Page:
A contingent of medical associations has come out against an Oklahoma ballot initiative that would legalize medical marijuana, saying State Question 788 is full of loopholes and would exacerbate drug abuse in the state.
But the voices of individual doctors have been more muted. Many prefer their medical association or other groups to make the arguments for or against the proposal, which will be decided in Tuesday’s primary election. Others are taking a wait-and-see attitude and may be more vocal should the question pass.
Oklahoma Watch talked to two doctors with differing viewpoints on legalizing marijuana for medicinal use.
Dr. Art Rousseau is an Oklahoma City psychiatrist who believes Oklahoma’s proposal could endanger patient safety and open doctors up to professional and legal problems.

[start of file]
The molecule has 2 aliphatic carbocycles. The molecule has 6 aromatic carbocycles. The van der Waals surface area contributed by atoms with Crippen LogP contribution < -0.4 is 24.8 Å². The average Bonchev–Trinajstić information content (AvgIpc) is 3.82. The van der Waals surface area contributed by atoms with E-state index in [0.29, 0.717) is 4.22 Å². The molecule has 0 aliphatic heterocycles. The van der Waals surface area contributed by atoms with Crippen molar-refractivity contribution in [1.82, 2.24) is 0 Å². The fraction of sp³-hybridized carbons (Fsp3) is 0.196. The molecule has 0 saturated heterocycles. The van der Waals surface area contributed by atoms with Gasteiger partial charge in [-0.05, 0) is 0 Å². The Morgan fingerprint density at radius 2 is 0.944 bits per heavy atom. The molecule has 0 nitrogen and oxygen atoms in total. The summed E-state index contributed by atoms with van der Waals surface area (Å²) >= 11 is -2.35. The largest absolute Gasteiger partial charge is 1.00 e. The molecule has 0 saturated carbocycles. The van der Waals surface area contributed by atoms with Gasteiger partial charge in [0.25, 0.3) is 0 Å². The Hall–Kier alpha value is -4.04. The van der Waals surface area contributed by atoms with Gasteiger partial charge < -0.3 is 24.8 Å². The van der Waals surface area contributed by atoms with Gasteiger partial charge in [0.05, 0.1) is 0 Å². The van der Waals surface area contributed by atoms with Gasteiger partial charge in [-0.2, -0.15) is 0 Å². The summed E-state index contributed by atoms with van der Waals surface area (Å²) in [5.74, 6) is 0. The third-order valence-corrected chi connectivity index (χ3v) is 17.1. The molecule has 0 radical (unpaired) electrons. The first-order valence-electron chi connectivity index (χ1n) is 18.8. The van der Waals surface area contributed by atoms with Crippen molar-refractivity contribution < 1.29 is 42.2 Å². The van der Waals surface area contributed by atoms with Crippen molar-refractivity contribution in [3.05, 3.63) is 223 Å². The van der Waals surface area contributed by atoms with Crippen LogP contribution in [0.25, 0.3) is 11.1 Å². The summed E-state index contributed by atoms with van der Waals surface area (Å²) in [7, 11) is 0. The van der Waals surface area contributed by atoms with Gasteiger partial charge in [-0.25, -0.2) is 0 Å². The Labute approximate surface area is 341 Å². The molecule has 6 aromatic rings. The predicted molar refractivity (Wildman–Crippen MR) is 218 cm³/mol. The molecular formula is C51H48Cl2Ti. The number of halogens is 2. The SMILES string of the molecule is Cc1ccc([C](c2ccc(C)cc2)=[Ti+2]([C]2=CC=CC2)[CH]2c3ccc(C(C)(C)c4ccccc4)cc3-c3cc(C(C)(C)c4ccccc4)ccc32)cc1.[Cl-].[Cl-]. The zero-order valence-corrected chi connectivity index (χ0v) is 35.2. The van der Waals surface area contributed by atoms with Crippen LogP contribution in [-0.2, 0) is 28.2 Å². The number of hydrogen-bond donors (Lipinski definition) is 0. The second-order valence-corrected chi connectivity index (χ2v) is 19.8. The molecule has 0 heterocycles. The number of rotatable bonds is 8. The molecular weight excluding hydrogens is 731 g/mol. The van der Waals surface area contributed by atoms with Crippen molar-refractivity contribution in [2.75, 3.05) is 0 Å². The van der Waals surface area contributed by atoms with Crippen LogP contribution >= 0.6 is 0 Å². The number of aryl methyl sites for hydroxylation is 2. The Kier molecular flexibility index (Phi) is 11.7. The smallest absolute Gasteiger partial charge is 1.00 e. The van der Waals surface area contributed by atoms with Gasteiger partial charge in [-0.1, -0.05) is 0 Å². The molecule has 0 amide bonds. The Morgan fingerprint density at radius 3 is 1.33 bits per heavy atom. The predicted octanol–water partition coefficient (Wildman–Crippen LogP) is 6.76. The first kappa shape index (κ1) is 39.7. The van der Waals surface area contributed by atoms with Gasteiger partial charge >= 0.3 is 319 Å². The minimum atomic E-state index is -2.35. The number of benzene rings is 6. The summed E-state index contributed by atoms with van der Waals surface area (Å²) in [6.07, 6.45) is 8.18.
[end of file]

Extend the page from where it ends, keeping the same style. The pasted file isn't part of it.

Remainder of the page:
Dr. Barry Gordon is a former emergency-room physician from Ohio who is now chief medical officer at a medical marijuana clinic in Florida; he believes patient education is key to the success of medical marijuana and patients should be given all options for treatment.
Florida law vs. SQ 788
There are differences between Florida’s marijuana law and Oklahoma’s initiative.
Florida lawmakers first passed medical marijuana in 2014 for the terminally ill. Voters expanded that under a constitutional amendment in 2016 to include more than a dozen medical conditions. The smokable form of marijuana is not allowed, nor can patients grow their own. Patients can get medical marijuana in pill form, sublingual tincture oils, sprays or vaporization products. A circuit court recently ruled Florida’s ban on smoking medical marijuana was unconstitutional, although that decision is being appealed. Almost 124,000 Floridians are on the medical marijuana use registry.
Oklahoma’s SQ 788 does not limit medical marijuana to